Brexit: Jeremy Hunt compares EU to prison and Soviet Union

May defends Chequers proposal as only plan on table as Johnson waits in the wings

Speaking at the Conservative party conference Britain’s foreign secretary has accused the European Union of seeking to put a border in the Irish Sea as a punishment for Brexit.

 

Britain’s foreign secretary has accused the European Union of seeking to put a border in the Irish Sea as a punishment for Brexit. Jeremy Hunt won a standing ovation at the Conservative Party conference for his blistering attack on the EU, which he compared to a prison.

“At the moment you seem to think the way to keep the club together is to punish a member who leaves. Not just with economic disruption. But even by breaking up the United Kingdom with a border down the Irish Sea,” he said.

“What happened to the confidence and ideals of the European dream? The EU was set up to protect freedom. It was the Soviet Union that stopped people leaving. The lesson from history is clear: if you turn the EU club into a prison, the desire to get out won’t diminish, it will grow, and we won’t be the only prisoner that will want to escape.”

The wife of Britain’s foreign secretary, Jeremy Hunt, Lucia Guo, reacts after her husband’s address. Photograph: Toby Melville/Reuters
The wife of Britain’s foreign secretary, Jeremy Hunt, Lucia Guo, reacts after her husband’s address. Photograph: Toby Melville/Reuters

As the party conference got under way in Birmingham on Sunday, Theresa May defended her Chequers proposal as the only plan on the table that would deliver Brexit without undermining the union. Speaking to the BBC’s Andrew Marr, she acknowledged that she could not guarantee there would be no hard border in Ireland if there was no deal.

“If we get to the point of no deal … we as a United Kingdom government are still committed to doing everything we can to ensure there is no hard border between Northern Ireland and Ireland,” she said.

“But there is only one plan on the table at the moment that provides for that frictionless trade across the border and indeed between the UK’s other borders with the EU.”

Backstop problem

European Council president Donald Tusk has warned that he will not convene a special Brexit summit in November unless there is progress on agreeing a Border backstop by the time EU leaders meet in Brussels on October 18th. The prime minister suggested on Sunday that she was open to discussing compromises after Mr Tusk dismissed her Chequers proposals as unworkable.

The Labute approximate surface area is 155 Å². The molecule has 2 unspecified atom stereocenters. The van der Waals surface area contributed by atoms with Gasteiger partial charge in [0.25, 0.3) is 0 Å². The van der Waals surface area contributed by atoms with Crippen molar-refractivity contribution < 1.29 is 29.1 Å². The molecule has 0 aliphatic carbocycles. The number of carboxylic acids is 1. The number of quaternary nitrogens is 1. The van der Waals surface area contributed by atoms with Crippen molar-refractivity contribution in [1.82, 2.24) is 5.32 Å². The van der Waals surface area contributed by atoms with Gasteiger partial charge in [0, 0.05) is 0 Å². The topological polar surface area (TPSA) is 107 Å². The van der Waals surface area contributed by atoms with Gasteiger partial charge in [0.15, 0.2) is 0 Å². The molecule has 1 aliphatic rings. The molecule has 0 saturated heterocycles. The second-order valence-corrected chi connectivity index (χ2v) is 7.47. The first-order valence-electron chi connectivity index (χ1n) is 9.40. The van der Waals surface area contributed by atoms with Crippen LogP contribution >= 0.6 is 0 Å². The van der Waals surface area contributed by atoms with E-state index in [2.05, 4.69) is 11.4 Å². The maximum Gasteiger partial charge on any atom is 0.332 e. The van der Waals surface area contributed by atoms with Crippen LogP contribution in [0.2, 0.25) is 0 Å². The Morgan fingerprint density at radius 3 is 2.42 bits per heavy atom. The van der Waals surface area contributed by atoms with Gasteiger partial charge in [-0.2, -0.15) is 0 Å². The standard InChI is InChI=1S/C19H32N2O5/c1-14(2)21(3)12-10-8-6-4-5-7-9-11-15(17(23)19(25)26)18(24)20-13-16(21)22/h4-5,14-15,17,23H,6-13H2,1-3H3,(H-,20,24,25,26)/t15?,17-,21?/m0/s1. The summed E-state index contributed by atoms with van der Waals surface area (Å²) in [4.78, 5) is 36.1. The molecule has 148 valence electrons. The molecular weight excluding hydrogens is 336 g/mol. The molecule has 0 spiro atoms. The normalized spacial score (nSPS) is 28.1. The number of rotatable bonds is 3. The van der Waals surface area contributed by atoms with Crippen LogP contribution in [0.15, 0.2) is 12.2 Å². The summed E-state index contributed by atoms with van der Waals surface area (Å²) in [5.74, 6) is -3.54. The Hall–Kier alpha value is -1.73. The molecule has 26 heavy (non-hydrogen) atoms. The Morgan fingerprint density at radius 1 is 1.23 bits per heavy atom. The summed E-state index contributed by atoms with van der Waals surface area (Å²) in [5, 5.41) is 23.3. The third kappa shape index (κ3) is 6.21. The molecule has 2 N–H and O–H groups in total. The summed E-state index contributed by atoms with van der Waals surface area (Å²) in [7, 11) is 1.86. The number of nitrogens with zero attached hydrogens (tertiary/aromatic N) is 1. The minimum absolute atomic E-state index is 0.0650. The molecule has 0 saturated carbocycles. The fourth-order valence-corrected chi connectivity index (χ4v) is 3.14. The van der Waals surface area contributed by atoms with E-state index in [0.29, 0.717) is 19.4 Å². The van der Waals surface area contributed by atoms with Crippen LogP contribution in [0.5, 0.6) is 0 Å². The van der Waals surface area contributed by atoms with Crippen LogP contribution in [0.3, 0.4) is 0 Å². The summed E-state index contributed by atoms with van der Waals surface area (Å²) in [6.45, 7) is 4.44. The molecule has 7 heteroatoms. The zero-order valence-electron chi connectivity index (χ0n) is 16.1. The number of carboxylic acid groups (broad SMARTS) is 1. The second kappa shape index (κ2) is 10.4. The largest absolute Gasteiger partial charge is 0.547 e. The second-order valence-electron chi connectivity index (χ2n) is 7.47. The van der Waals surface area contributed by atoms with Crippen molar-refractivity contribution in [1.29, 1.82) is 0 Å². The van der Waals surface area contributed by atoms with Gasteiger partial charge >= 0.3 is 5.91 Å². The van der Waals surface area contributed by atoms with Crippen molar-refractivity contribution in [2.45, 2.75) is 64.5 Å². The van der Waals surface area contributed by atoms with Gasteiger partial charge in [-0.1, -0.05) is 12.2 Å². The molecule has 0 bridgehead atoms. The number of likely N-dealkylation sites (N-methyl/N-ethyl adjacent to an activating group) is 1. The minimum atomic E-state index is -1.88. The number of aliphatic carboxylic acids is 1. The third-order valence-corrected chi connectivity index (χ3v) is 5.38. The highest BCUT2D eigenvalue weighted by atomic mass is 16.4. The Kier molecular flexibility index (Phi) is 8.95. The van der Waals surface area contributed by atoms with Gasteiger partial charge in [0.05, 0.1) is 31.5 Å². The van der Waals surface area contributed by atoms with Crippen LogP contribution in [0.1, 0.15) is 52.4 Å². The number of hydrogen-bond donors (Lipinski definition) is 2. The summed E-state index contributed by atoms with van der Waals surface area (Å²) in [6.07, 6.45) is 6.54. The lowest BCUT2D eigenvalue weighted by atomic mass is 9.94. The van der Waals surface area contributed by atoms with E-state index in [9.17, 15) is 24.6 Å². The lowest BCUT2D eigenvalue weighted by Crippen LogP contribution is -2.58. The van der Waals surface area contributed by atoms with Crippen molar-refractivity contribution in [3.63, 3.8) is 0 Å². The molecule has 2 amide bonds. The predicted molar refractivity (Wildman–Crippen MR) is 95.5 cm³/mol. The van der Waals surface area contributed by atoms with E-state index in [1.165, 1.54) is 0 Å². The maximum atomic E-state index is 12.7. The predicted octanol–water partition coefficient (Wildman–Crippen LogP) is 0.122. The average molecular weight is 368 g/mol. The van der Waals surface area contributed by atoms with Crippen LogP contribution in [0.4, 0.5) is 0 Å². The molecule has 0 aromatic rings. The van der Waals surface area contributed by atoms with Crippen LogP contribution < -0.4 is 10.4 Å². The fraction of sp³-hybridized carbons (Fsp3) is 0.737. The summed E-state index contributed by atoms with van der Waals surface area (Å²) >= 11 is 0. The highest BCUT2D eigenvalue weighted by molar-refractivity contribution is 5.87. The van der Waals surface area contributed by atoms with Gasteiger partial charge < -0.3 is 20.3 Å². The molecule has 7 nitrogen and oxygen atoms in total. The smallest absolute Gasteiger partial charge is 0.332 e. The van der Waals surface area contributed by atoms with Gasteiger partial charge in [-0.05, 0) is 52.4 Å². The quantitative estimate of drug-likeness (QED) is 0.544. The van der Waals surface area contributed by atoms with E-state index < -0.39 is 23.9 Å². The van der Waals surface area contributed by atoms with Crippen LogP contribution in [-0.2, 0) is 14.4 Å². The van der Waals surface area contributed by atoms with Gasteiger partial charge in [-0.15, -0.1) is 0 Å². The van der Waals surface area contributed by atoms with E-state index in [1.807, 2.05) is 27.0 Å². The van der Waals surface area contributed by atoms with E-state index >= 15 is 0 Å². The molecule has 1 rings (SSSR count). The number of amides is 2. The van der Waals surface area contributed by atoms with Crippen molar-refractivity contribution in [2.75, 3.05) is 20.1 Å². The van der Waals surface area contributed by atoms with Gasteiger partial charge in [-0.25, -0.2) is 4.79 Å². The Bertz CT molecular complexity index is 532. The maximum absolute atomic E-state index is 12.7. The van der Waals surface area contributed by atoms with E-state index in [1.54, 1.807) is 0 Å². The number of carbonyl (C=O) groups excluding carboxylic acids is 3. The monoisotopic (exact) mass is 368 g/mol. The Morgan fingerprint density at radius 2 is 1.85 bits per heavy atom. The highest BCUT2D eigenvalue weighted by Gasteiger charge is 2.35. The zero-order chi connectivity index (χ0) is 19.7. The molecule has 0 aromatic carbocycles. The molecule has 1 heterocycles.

“What I have said to the European Union is very clear. They have said they have some concerns with the proposals we have put together. Let’s hear what those detailed concerns are. If they have got counter-proposals, let’s hear what those counter-proposals are. But what I am clear is that what we have put forward is in the national interest and we did it because what the European Union was offering us was unacceptable,” she said.

UK prime minister Theresa May laughs as she sits in the audience during the annual Conservative Party conference. Photograph: Jeff J Mitchell/Getty Images
UK prime minister Theresa May laughs as she sits in the audience during the annual Conservative Party conference. Photograph: Jeff J Mitchell/Getty Images

The Conservative conference is expected to be dominated by divisions within the party over Brexit, with the prime minister’s critics demanding she abandon Chequers. Former foreign secretary Boris Johnson, who will address up to 1,000 people at a rally in Birmingham on Tuesday, suggested on Sunday that he could negotiate a better deal than Ms May.

“Unlike the prime minister, I fought for this, I believe in it, I think it’s the right thing for our country and I think that what is happening now is, alas, not what people were promised in 2016,” he said.

Building bridges

Mr Johnson also suggested scrapping the HS2 high-speed rail project and building a 25-mile bridge between Scotland and Northern Ireland.

“What we need to do is build a bridge between our islands. Why don’t we?” he told the Sunday Times.

Former Brexit secretary David Davis was among a number of Conservatives who dismissed the idea of a bridge across the Irish Sea as fanciful.

“I think one of the blights of British politics is politicians having fantastic ideas that cost a fortune and don’t do much good. Boris is a great mate of mine, we have a very knockabout friendship, but quite a lot of his ideas, I think, are good headlines but not necessarily good policies,” he said.